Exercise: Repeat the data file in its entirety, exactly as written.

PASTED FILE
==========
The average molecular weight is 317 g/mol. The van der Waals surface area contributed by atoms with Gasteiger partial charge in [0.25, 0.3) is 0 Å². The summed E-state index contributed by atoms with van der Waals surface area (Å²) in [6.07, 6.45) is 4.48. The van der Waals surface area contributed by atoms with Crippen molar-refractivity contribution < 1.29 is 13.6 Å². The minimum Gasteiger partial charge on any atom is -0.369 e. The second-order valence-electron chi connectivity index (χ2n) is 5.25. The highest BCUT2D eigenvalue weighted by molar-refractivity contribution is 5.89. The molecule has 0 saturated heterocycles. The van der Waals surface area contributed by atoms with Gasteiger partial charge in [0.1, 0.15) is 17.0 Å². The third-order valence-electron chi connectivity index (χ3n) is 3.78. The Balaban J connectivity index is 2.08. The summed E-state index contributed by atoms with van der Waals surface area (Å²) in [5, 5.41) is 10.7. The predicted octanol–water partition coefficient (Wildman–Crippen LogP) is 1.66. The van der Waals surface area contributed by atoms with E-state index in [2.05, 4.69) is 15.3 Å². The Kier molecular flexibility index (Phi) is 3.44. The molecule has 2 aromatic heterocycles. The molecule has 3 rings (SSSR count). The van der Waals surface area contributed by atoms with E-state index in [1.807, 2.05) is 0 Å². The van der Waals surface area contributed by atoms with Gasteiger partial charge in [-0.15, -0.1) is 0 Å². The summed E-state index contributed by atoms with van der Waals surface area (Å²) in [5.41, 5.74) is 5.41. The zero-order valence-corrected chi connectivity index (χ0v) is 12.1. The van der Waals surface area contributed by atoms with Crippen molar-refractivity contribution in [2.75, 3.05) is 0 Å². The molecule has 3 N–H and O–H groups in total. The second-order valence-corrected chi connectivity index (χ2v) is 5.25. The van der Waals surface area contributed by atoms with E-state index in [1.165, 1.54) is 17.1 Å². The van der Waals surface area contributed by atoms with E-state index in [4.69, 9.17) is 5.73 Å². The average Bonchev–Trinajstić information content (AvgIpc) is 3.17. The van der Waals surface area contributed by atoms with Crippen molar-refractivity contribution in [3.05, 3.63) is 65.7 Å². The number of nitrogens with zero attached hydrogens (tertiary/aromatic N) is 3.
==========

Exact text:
The average molecular weight is 317 g/mol. The van der Waals surface area contributed by atoms with Gasteiger partial charge in [0.25, 0.3) is 0 Å². The summed E-state index contributed by atoms with van der Waals surface area (Å²) in [6.07, 6.45) is 4.48. The van der Waals surface area contributed by atoms with Crippen molar-refractivity contribution < 1.29 is 13.6 Å². The minimum Gasteiger partial charge on any atom is -0.369 e. The second-order valence-electron chi connectivity index (χ2n) is 5.25. The highest BCUT2D eigenvalue weighted by molar-refractivity contribution is 5.89. The molecule has 0 saturated heterocycles. The van der Waals surface area contributed by atoms with Gasteiger partial charge in [0.1, 0.15) is 17.0 Å². The third-order valence-electron chi connectivity index (χ3n) is 3.78. The Balaban J connectivity index is 2.08. The summed E-state index contributed by atoms with van der Waals surface area (Å²) in [5, 5.41) is 10.7. The predicted octanol–water partition coefficient (Wildman–Crippen LogP) is 1.66. The van der Waals surface area contributed by atoms with E-state index in [2.05, 4.69) is 15.3 Å². The Kier molecular flexibility index (Phi) is 3.44. The molecule has 2 aromatic heterocycles. The molecule has 3 rings (SSSR count). The van der Waals surface area contributed by atoms with E-state index in [1.807, 2.05) is 0 Å². The van der Waals surface area contributed by atoms with Gasteiger partial charge in [-0.15, -0.1) is 0 Å². The summed E-state index contributed by atoms with van der Waals surface area (Å²) in [5.41, 5.74) is 5.41. The zero-order valence-corrected chi connectivity index (χ0v) is 12.1. The van der Waals surface area contributed by atoms with Crippen molar-refractivity contribution in [2.75, 3.05) is 0 Å². The molecule has 3 N–H and O–H groups in total. The second-order valence-corrected chi connectivity index (χ2v) is 5.25. The van der Waals surface area contributed by atoms with E-state index in [1.165, 1.54) is 17.1 Å². The van der Waals surface area contributed by atoms with E-state index in [4.69, 9.17) is 5.73 Å². The average Bonchev–Trinajstić information content (AvgIpc) is 3.17. The van der Waals surface area contributed by atoms with Crippen molar-refractivity contribution in [3.05, 3.63) is 65.7 Å². The number of nitrogens with zero attached hydrogens (tertiary/aromatic N) is 3.